LEXINGTON, Ky. (LEX 18) — While health experts say vaccination is the best weapon against COVID-19, monoclonal antibody therapy can give some who test positive a leg up against the virus.
“These are antibodies that bind to the COVID virus and help to clear it from the body quicker and greatly reduce the likelihood of progressing from mild or moderate infection to severe or critical infection,” said Dr. Sean McTigue, the interim chief of pediatric infectious diseases at Kentucky Children’s Hospital (KCH).
The Delta virus caused a surge in pediatric hospitalizations.
“Since July 30th, we had six times as many admissions to KCH for either severe or critical COVID-19 infections in children than we had for the entire pandemic up until that point,” Dr. McTigue said. “We have not yet had a single patient who has been immunized be admitted to Kentucky Children’s Hospital for severe, critical COVID.”
Dr. McTigue said monoclonal antibody therapy may have helped drastically reduce hospitalizations rates in children who tested positive.
“This is a treatment that when you are infected but not yet sick, this is to reduce your likelihood of becoming more sick and winding up in the hospital,” he explained.
The U.S. Food and Drug Administration (FDA) issued an emergency use authorization (EUA) for monoclonal antibody treatment.
KCH opened a Pediatric Speciality Infusion Clinic on Oct. 1 and serves as the state’s main pediatric monoclonal antibody infusion clinic.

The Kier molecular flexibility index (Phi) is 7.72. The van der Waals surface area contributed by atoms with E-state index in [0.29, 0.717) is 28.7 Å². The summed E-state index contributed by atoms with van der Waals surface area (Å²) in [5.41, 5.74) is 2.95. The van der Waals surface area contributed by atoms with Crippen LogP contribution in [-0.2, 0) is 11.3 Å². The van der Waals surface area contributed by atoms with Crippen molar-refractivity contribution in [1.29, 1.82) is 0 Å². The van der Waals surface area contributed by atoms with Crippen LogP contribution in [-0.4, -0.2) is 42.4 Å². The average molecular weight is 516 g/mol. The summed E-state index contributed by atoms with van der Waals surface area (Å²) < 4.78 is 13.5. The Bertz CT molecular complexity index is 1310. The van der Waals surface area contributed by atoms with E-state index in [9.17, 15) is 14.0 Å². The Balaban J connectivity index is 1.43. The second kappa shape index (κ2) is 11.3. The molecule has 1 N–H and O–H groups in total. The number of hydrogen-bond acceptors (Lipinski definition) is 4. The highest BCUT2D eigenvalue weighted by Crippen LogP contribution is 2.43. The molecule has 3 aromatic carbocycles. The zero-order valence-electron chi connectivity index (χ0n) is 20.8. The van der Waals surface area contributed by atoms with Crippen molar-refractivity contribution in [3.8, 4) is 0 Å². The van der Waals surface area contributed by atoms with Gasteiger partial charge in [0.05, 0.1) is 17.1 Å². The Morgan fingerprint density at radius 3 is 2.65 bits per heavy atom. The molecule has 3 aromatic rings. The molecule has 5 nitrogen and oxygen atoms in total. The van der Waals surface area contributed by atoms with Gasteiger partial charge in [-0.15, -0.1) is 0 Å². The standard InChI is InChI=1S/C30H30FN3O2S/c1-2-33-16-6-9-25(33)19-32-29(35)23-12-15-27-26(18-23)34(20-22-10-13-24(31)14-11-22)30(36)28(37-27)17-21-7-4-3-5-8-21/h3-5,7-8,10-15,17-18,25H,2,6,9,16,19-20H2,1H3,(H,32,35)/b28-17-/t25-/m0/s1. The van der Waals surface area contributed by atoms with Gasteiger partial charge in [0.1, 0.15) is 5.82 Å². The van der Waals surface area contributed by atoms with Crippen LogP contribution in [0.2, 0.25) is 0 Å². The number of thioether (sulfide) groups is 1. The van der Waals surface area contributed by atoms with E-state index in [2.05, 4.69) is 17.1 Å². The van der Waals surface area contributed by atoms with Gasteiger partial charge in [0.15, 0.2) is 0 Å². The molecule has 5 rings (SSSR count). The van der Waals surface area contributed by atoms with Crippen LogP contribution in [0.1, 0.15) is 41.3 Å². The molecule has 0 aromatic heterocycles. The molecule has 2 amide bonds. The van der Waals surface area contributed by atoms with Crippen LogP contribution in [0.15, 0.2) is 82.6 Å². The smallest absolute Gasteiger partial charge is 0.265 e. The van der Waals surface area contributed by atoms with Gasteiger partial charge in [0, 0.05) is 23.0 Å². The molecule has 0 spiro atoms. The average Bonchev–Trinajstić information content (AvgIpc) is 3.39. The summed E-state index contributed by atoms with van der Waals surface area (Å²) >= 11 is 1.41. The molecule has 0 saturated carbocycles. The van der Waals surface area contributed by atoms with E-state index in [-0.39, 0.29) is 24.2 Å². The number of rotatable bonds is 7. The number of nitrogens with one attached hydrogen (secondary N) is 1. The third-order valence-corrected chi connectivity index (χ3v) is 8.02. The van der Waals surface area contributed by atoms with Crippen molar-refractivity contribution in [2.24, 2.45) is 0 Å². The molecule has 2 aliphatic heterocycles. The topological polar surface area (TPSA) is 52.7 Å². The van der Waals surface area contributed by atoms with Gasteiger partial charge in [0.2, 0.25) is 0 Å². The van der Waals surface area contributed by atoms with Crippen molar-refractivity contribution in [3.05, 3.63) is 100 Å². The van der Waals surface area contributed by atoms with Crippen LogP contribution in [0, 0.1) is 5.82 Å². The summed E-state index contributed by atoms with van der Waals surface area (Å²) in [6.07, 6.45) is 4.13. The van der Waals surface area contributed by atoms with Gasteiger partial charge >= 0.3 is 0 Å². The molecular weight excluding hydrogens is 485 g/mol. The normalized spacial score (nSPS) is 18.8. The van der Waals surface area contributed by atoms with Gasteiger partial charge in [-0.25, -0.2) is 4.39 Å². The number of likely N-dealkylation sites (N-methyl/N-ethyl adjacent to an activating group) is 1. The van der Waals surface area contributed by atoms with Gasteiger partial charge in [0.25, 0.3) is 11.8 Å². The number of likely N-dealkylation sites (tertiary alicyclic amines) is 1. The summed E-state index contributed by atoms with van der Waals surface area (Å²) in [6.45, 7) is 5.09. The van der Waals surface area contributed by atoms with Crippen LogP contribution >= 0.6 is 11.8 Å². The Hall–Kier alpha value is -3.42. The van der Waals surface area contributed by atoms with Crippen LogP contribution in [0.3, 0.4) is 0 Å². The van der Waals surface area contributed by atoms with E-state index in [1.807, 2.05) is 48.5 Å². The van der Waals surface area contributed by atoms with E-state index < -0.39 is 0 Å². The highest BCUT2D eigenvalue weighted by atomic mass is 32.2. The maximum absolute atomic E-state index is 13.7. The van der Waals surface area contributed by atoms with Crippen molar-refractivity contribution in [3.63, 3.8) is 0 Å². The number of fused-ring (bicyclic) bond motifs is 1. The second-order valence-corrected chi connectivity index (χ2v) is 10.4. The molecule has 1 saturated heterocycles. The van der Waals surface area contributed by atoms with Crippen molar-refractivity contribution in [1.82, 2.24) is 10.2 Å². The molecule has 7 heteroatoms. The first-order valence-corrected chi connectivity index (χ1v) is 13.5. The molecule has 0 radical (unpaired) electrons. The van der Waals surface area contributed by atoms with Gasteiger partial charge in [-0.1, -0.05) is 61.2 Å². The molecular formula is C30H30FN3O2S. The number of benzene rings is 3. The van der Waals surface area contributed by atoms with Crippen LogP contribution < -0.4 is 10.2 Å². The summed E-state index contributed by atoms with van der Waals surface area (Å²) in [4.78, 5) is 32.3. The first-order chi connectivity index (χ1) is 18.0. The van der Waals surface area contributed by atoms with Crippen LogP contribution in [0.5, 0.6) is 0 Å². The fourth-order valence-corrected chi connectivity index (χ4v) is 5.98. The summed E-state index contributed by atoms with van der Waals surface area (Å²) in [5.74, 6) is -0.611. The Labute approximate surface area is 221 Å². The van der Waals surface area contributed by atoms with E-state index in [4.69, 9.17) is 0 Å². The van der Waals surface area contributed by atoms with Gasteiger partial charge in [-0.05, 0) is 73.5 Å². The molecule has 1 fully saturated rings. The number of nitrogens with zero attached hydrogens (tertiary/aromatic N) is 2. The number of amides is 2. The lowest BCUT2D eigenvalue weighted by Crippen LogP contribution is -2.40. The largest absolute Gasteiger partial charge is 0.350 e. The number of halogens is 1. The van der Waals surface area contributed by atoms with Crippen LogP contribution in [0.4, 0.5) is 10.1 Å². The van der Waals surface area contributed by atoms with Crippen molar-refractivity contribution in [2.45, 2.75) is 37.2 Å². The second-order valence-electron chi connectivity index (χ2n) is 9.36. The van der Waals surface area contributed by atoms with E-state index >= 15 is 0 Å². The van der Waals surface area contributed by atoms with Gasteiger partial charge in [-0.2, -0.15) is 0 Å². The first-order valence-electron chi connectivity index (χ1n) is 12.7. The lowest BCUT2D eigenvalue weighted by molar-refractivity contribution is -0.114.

Children can be referred to receive the therapy at KCH if they meet the FDA’s criteria. They must be 12 years of age or older weighing at least 40 kilograms (about 88 pounds) and be at high risk of developing severe COVID-19.
While high-risk factors may include diabetes, lung disease, immunodeficiencies, etc., Dr. McTigue said the ‘number one driver of risk for admission’ is obesity.
People who test positive for COVID-19 may get the treatment within 10 days of initial symptoms.
Dr. McTigue said parents should not wait to ask their family doctors about their child’s eligibility and should instead seek out treatment as soon as possible.
“By the time you wait to see if your child is really starting to have difficulty, that's generally when they're going to be at the point when they're having respiratory distress when they're requiring oxygen when they're going to need to be admitted to the hospital and at that point, you're beyond when monoclonal antibodies are a benefit,” he said.
The Pediatric Specialty Infusion Clinic can administer monoclonal antibody therapy to up to 26 patients a day.
Dr. McTigue said demand for the treatment in Lexington is currently low, and there is no waitlist as they push to get the word out about the new clinic. He said many with referrals have been able to schedule same-day appointments.
The clinic is open Monday through Friday from 3 p.m. to 9 p.m.
Patients are accepted by referral only. You can make an appointment here.